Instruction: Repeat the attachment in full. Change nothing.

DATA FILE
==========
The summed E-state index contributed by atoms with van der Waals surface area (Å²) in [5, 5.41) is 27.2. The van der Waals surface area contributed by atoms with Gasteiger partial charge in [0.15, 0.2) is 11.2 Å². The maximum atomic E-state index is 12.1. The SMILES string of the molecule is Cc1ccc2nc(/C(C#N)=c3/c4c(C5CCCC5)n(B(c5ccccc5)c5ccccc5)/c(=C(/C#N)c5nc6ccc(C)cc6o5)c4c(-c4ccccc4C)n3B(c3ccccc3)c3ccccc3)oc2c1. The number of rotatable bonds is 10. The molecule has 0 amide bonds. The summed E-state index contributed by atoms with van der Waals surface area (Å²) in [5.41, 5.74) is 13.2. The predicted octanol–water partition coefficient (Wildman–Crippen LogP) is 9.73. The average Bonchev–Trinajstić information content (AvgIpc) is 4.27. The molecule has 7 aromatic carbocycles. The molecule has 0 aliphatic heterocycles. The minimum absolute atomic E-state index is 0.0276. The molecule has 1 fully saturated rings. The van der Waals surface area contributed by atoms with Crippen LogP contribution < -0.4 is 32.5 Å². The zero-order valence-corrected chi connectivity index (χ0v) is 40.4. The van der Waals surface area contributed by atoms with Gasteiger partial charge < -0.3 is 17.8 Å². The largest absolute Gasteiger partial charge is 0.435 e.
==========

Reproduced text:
The summed E-state index contributed by atoms with van der Waals surface area (Å²) in [5, 5.41) is 27.2. The van der Waals surface area contributed by atoms with Gasteiger partial charge in [0.15, 0.2) is 11.2 Å². The maximum atomic E-state index is 12.1. The SMILES string of the molecule is Cc1ccc2nc(/C(C#N)=c3/c4c(C5CCCC5)n(B(c5ccccc5)c5ccccc5)/c(=C(/C#N)c5nc6ccc(C)cc6o5)c4c(-c4ccccc4C)n3B(c3ccccc3)c3ccccc3)oc2c1. The number of rotatable bonds is 10. The molecule has 0 amide bonds. The summed E-state index contributed by atoms with van der Waals surface area (Å²) in [5.41, 5.74) is 13.2. The predicted octanol–water partition coefficient (Wildman–Crippen LogP) is 9.73. The average Bonchev–Trinajstić information content (AvgIpc) is 4.27. The molecule has 7 aromatic carbocycles. The molecule has 0 aliphatic heterocycles. The minimum absolute atomic E-state index is 0.0276. The molecule has 1 fully saturated rings. The van der Waals surface area contributed by atoms with Crippen LogP contribution < -0.4 is 32.5 Å². The zero-order valence-corrected chi connectivity index (χ0v) is 40.4. The van der Waals surface area contributed by atoms with Gasteiger partial charge < -0.3 is 17.8 Å². The largest absolute Gasteiger partial charge is 0.435 e.